The Scotsman reports on the overwhelming support given to medical cannabis at the SNP delegate’s National Conference in Glasgow.
A patient advocating for the treatment of multiple sclerosis with cannabis wins an overwhelming vote at the SNP Conference 2016
The motion in favor of decriminalization of medicinal cannabis was backed by an overwhelming vote after a multiple sclerosis (MS) patient Laura Brennan-Whitefield spoke. She called on the party to show compassion and common sense.
Laura said she is not advocating for marijuana to be smoked, but is asking for a progressive and reasonable society, which is compassionate, and allows access to cannabis as pain relief.
She said she has been living with multiple sclerosis for nine years, and her being able to stand in front of the audience addressing them means she is very lucky.
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Many MS patients use cannabis
She explained that it has become clear to her over the years that many people who suffer from MS use cannabis to help them cope with the symptoms of the disease, and that it is one of the worst-kept secrets in hospitals.
All these MS sufferers risk a criminal record, or up to five years for possession of the Class B drug. Anyone caught being involved in supplying or producing it can face up to 14 years imprisonment.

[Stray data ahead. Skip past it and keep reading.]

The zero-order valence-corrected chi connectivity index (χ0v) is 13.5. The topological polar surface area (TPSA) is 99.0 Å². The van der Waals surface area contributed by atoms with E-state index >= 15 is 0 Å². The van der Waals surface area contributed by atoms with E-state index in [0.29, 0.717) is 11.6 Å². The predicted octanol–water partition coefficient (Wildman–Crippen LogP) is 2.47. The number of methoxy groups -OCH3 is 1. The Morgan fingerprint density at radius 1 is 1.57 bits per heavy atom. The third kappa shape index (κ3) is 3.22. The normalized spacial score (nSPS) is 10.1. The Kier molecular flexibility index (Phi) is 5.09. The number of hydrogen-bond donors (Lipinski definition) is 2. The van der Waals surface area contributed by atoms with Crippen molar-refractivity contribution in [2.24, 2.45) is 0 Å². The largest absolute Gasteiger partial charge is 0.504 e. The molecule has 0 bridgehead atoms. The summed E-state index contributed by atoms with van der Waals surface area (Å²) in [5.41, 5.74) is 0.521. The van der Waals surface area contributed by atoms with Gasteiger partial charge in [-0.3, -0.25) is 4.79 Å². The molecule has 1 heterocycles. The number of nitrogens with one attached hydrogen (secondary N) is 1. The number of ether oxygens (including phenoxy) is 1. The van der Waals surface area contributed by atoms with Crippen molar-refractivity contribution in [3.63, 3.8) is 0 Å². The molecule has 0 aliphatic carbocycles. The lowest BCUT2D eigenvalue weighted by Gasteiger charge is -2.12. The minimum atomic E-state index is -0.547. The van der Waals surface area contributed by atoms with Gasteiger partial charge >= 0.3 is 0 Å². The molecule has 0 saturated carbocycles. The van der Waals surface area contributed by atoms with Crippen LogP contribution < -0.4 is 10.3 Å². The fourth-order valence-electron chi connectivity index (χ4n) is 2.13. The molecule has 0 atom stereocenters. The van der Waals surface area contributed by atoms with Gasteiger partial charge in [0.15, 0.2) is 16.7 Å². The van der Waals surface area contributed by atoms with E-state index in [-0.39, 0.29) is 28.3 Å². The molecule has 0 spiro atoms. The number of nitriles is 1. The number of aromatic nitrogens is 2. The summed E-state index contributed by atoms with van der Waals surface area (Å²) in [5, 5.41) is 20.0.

In many countries such as Australia, Canada, France, Finland, Germany, Romania, Chile and some states in the US, medicinal cannabis is legal to patients who qualify, and MS would be a qualifying condition.
Cannabis for pain
Brennan-Whitefield says she doesn’t believe a person should be criminalized for easing his or her pain. This is the main medical use of cannabis, not only for MS sufferers, but also for cancer patients in pain, arthritis, Crohn’s disease, and those in palliative care. People suffering from these conditions have all benefited from cannabis as medication.
Brennan-Whitefield continued by saying she knows what it is like to suffer from pain, and she knows she would not hesitate to ease her pain if she could. It is a natural instinct, and no one likes living in pain.
The resolution was backed by the majority of delegates, but was opposed by councilor Audrey Doig. She told the delegates of her cousin who started using cannabis for pain relief, but ended up using harder drugs.
Her final comment was that nowadays, people are looking for quick fixes for pain. They may start with cannabis, but then turn to stronger painkillers.
Multiple sclerosis and cannabidiol for pain
We might have to assume Councilor Doig has never lived in a state of chronic pain, so she wouldn’t understand that a “quick fix” is important to those in pain. Maybe she has not been reading the news on opioid addiction in the US, and the epidemic of addiction to opioids which seems to be lessening in states with medical cannabis programs. Cannabidiol has no negative side effects, nor is it habit-forming or addictive.
In the case of multiple sclerosis, cannabidiol alleviates pain, but also helps with inflammation causing the pain, muscle stiffness and spasticity.